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MysticKnight

The Quran Challenge "bring A Surah Like It"

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I believe it was written by humans as a fact so im not arguing with you there. As for quality, like i said, theres really no objective criteria for this competition and i guess to a degree to judging suras within the quran. Some people here probably think that bad piece is beautiful, such is the nature of subjective things.

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Copy paste time:

Is the Literary form based upon subjective criteria?

Some Qur’an critics often claim that the Qur’anic challenge is subjective and is based upon aesthetic criteria. This

is a false accusation. The Qur’an can either be described as prose, poetry or unique. Literary forms are not based

upon aesthetic criteria; they are based upon the structural features of a text. It can be clearly seen above that

literary forms are defined and can be distinguished from one another.

The Qur’an is a unique form of Arabic speech. The form of its language can not be described as prose or poetry. It

achieves this unique literary form by:

1. Intermingling metrical and non-metrical speech

2. Transcending the defining features of saj’

3. Using literary and linguistic devices that render it stylistically distinct

The totality of every chapter has a special character, with its own unique form, and its unique use of literary

devices. These features of the Qur’an are part of the reason of why it has not been emulated to this day. The

highly acclaimed Professor and Arabist Hamilton Gibb states,

“.…the Meccans still demanded of him a miracle, and with remarkable boldness and self confidence Muhammad

appealed as a supreme confirmation of his mission to the Koran itself. Like all Arabs they were connoisseurs of

language and rhetoric. Well, then if the Koran were his own composition other men could rival it. Let them

produce ten verses like it. If they could not (and it is obvious that they could not), then let them accept the Koran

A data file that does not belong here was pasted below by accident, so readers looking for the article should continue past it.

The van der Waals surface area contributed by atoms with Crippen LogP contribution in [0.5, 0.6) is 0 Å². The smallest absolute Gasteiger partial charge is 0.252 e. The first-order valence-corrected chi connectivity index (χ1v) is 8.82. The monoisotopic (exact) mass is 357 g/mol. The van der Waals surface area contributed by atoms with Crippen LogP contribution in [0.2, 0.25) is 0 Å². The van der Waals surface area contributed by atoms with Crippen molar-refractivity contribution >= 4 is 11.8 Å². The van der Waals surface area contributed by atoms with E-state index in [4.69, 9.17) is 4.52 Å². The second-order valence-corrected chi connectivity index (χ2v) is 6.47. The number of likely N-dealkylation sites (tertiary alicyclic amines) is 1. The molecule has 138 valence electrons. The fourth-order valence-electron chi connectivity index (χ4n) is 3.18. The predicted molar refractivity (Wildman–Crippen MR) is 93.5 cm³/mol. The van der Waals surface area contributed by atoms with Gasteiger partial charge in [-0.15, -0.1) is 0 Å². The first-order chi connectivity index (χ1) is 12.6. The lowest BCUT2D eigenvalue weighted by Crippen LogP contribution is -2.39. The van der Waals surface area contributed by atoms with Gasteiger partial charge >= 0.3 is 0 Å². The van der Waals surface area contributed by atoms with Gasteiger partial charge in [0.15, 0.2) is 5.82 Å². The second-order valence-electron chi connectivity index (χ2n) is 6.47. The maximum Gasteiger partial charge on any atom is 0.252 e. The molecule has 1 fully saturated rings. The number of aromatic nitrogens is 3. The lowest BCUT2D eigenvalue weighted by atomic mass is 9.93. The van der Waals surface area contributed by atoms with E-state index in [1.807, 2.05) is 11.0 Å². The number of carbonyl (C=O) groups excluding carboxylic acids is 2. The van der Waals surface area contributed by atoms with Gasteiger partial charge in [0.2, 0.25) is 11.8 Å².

as an outstanding evidential miracle”

There are many Muslim and Non-Muslim Scholars who testify that the Qur’an is indeed unique and inimitable.

An interesting and useful analysis by Aisha Abd al-Rahman entitled “At-Tafsir al-Bayani li-Qur’an al-Karim”,

which built upon the works of many Islamic Scholars throughout the decades, supports the conclusion voiced by

Taha Hussein that ‘Arabic composition should be divided into three categories, prose, verse and Qur’an, saj’

forming a part of prose but the Qur’an being a category of its own.

--------------------------------------------------------------------------------------------------------------------------------------------------

Source: http://www.theinimit...iquelitform.pdf

MysticKnight, after that previous senseless [and bias] raging of yours, I never expected you to cause another senseless [and bias] havoc. Seriously, I'm not a Muslim myself, but at least don't be so damn bias. It's like you're selectively filtering out everything that destroys your little rant, obfuscating the face of discussion, and then grasping on bloody straws to make your point. Do you really expect a honest discussion like this?

Edited by The Exalted One

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I've read such articles.

If you can show how Suratal Falaq or Suratal Abu Lahab is this superior unique type of writting then do it. Making general statements of Quran being of high literature that is unique is ambigious.

If I quote a verse, and ask you to tell me, what makes it unique, that no one can write it, you won't be able to. The same is true of ten verses.

I told you the inherent problem, 10 verses of Quran are not that great, there is nothing so great about any given 10 verses of Quran, so if you write 10 verses like them, they will not deemed great.

Also it will always be argued it's different and not similar.

If some Arabs did write like the Quran and brought Surah like it, we wouldn't come to know of it, it's called winner side history. And basically Mohammad would not admit it's like Quran, would he now?

If you can show me what I wrote is not similar to Suratal Falaq or Suratal Nas, go ahead. To me it's very similar.

Edited by MysticKnight

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If you can show how Suratal Falaq or Suratal Abu Lahab is this superior unique type of writting then do it.

I already did.

Making general statements of Quran being of high literature that is unique is ambigious.

How are they ambiguous when there are specific, measurable criteria given for judgment?

If I quote a verse, and ask you to tell me, what makes it unique, that no one can write it, you won't be able to. The same is true of ten verses.

Please read the article again. let me copy and paste what makes it unique:

The argument posed by Muslim Theologians and Philosophers is that if, with the finite set of Arabic linguistic tools at

humanity’s disposal, there is no effective challenge; then providing a naturalistic explanation for the Qur’an’s

uniqueness is incoherent and doesn’t explain its inimitability. This is because the natural capacity of the text